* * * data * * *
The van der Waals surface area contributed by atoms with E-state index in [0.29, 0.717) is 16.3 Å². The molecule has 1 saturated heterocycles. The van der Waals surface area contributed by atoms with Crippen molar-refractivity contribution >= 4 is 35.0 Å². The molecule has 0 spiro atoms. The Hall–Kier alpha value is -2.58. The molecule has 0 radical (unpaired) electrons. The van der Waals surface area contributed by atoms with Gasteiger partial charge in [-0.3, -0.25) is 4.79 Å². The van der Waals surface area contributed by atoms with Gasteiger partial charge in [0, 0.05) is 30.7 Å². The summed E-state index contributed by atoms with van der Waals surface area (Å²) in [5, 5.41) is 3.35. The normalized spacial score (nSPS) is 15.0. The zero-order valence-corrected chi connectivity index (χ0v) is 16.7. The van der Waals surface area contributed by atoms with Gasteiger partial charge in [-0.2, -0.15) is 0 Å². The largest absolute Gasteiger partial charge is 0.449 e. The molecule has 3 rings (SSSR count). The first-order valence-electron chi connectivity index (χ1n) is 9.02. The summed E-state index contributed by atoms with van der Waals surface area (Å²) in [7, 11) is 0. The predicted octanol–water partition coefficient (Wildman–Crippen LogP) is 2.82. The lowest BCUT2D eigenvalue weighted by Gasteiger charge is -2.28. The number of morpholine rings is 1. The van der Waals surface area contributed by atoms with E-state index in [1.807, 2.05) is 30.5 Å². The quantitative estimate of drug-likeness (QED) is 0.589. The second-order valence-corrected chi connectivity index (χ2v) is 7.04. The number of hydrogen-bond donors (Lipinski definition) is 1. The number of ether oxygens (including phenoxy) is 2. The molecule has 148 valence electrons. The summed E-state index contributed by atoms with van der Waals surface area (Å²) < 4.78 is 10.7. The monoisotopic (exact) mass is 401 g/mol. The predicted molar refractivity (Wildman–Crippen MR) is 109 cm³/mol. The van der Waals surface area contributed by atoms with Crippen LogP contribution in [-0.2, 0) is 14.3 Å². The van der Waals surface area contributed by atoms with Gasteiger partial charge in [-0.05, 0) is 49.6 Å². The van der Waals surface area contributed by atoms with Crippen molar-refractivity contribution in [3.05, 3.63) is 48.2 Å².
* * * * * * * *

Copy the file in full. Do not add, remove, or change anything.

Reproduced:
The van der Waals surface area contributed by atoms with E-state index in [0.29, 0.717) is 16.3 Å². The molecule has 1 saturated heterocycles. The van der Waals surface area contributed by atoms with Crippen molar-refractivity contribution >= 4 is 35.0 Å². The molecule has 0 spiro atoms. The Hall–Kier alpha value is -2.58. The molecule has 0 radical (unpaired) electrons. The van der Waals surface area contributed by atoms with Gasteiger partial charge in [-0.3, -0.25) is 4.79 Å². The van der Waals surface area contributed by atoms with Gasteiger partial charge in [0, 0.05) is 30.7 Å². The summed E-state index contributed by atoms with van der Waals surface area (Å²) in [5, 5.41) is 3.35. The normalized spacial score (nSPS) is 15.0. The zero-order valence-corrected chi connectivity index (χ0v) is 16.7. The van der Waals surface area contributed by atoms with Gasteiger partial charge in [-0.2, -0.15) is 0 Å². The largest absolute Gasteiger partial charge is 0.449 e. The molecule has 3 rings (SSSR count). The first-order valence-electron chi connectivity index (χ1n) is 9.02. The summed E-state index contributed by atoms with van der Waals surface area (Å²) in [7, 11) is 0. The predicted octanol–water partition coefficient (Wildman–Crippen LogP) is 2.82. The lowest BCUT2D eigenvalue weighted by Gasteiger charge is -2.28. The number of morpholine rings is 1. The van der Waals surface area contributed by atoms with E-state index in [1.807, 2.05) is 30.5 Å². The quantitative estimate of drug-likeness (QED) is 0.589. The second-order valence-corrected chi connectivity index (χ2v) is 7.04. The number of hydrogen-bond donors (Lipinski definition) is 1. The number of ether oxygens (including phenoxy) is 2. The molecule has 148 valence electrons. The summed E-state index contributed by atoms with van der Waals surface area (Å²) < 4.78 is 10.7. The monoisotopic (exact) mass is 401 g/mol. The predicted molar refractivity (Wildman–Crippen MR) is 109 cm³/mol. The van der Waals surface area contributed by atoms with Crippen LogP contribution in [-0.2, 0) is 14.3 Å². The van der Waals surface area contributed by atoms with Gasteiger partial charge in [-0.05, 0) is 49.6 Å². The van der Waals surface area contributed by atoms with Crippen molar-refractivity contribution in [3.05, 3.63) is 48.2 Å².